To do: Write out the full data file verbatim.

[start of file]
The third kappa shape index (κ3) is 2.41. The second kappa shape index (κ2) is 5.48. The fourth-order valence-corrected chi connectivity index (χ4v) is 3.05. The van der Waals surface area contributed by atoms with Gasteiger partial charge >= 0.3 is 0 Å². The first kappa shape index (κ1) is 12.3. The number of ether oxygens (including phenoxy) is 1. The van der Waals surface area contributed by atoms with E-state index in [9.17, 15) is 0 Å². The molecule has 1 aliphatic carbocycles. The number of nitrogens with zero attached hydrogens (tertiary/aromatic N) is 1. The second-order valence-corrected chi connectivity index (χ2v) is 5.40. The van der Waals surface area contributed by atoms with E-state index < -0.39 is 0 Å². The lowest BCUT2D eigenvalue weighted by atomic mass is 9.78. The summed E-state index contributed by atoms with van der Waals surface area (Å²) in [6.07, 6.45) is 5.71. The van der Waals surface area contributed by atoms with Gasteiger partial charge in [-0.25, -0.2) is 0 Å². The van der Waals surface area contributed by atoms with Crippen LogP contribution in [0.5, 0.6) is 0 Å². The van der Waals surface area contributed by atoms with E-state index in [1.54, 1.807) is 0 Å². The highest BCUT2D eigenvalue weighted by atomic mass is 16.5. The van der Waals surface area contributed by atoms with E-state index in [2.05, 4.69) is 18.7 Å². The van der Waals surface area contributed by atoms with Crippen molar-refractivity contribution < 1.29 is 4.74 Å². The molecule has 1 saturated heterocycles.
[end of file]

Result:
The third kappa shape index (κ3) is 2.41. The second kappa shape index (κ2) is 5.48. The fourth-order valence-corrected chi connectivity index (χ4v) is 3.05. The van der Waals surface area contributed by atoms with Gasteiger partial charge >= 0.3 is 0 Å². The first kappa shape index (κ1) is 12.3. The number of ether oxygens (including phenoxy) is 1. The van der Waals surface area contributed by atoms with E-state index in [9.17, 15) is 0 Å². The molecule has 1 aliphatic carbocycles. The number of nitrogens with zero attached hydrogens (tertiary/aromatic N) is 1. The second-order valence-corrected chi connectivity index (χ2v) is 5.40. The van der Waals surface area contributed by atoms with E-state index < -0.39 is 0 Å². The lowest BCUT2D eigenvalue weighted by atomic mass is 9.78. The summed E-state index contributed by atoms with van der Waals surface area (Å²) in [6.07, 6.45) is 5.71. The van der Waals surface area contributed by atoms with Gasteiger partial charge in [-0.25, -0.2) is 0 Å². The van der Waals surface area contributed by atoms with Crippen LogP contribution in [0.5, 0.6) is 0 Å². The van der Waals surface area contributed by atoms with E-state index in [1.54, 1.807) is 0 Å². The highest BCUT2D eigenvalue weighted by atomic mass is 16.5. The van der Waals surface area contributed by atoms with E-state index in [2.05, 4.69) is 18.7 Å². The van der Waals surface area contributed by atoms with Crippen molar-refractivity contribution < 1.29 is 4.74 Å². The molecule has 1 saturated heterocycles.